DETROIT (Reuters) - The FBI on Wednesday conducted searches at the home of United Auto Workers President Gary Jones, a union retreat and multiple other locations as part of a corruption probe into illegal payments to union officials, posing fresh problems for the union at a pivotal time.
News of the FBI action came as the UAW, a once powerful force in the organized labor movement, holds sensitive contract talks with Detroit automakers General Motors Co (GM.N), Ford Motor Co (F.N) and Fiat Chrysler Automobiles NV (FCA) (FCHA.MI) (FCAU.N).
The current four-year contract expires on Sept 14.
“This round of contract negotiations was always going to be very difficult, even without the shadow of a federal investigation hanging over the union,” said Kristin Dziczek, vice president of industry, labor and economics at the Ann Arbor, Michigan-based Center for Automotive Research (CAR). “That shadow has just become a giant storm cloud.”
Even if the FBI searches do not result in indictments, the expanded probe further undermines the confidence of rank-and-file UAW members in their union’s leadership, she added.
“That could make it very difficult to ratify a new contract,” Dziczek said, signaling a big potential downside for automakers as well as the union.
The FBI has been conducting a wide-ranging investigation into illegal payoffs to UAW officials by FCA.
To date, seven people linked to the union and the automaker have been sentenced in the government’s corruption investigation.
A former union official who represented the UAW at GM has also recently been charged with wire fraud.
The office of the U.S. Attorney in Detroit said the raids on Wednesday included the home of current UAW President Gary Jones in the western suburb of Canton.
A source familiar with the investigation said a raid had also been conducted on a residential address in Corona, California. Public records list former UAW President Dennis Williams and his wife as the owners.
FBI spokeswoman Mara Schneider said the agency had executed search warrants at six locations in Wisconsin, Missouri, Michigan and California in connection with the probe, including at a regional UAW office in Missouri.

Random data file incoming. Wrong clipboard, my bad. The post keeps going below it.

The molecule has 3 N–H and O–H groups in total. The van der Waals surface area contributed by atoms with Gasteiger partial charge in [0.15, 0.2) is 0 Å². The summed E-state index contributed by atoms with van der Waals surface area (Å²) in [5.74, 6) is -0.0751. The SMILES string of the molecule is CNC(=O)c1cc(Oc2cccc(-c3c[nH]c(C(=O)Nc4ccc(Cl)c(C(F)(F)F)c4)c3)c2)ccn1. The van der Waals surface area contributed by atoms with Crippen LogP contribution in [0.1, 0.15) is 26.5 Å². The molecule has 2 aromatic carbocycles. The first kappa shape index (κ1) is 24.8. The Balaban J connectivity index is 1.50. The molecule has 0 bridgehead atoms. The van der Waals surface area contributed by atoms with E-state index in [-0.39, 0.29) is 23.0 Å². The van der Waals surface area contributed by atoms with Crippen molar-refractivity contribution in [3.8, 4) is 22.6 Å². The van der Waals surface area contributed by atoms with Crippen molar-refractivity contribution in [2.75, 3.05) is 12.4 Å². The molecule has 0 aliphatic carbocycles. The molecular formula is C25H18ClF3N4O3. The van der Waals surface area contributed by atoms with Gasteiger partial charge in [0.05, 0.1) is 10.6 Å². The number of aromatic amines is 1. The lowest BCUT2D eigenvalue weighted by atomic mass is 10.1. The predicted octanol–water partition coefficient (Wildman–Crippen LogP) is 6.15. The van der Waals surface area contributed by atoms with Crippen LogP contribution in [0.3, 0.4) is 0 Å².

Throughout the two years since the corruption probe became public, the UAW and FCA have insisted that the illegal payment scheme involved just a few bad actors.
Jones, a certified public accountant, was elected president last year. Previously based in Kansas City, Missouri, as a regional director for the union, he was seen as an outsider who could help the organization move past the payments scandal.
But federal prosecutors have aggressively expanded the corruption probe.
The investigation itself was used by opponents of the UAW in a successful effort in June to block the union from representing hourly workers at Volkswagen AG’s (VOWG_p.DE) assembly plant in Chattanooga, Tennessee. The FBI said it was also conducting searches at the UAW’s Black Lake retreat in northern Michigan and multiple other locations.
The UAW declined to comment on the raid on Jones’ home.
But in a statement, the union said it has always “fully cooperated” with investigators in the corruption probe.
“There was absolutely no need for search warrants to be used by the government today - the UAW has voluntarily responded to every request the government has made throughout the course of its investigation,” the union said.
This year’s contract talks were already expected to be contentious as U.S. new vehicle sales slow and automakers gear up to launch more electric vehicles, with healthcare costs, absenteeism and profit sharing expected to be major sticking points.
Instead of focusing on which automaker the union would target first to conclude a contract - always a significant step in the negotiation process - both sides are now watching to see what emerges from Wednesday’s raids.
Additional reporting by Scott Malone, Ben Klayman and David Shepardson; Editing by Tom Brown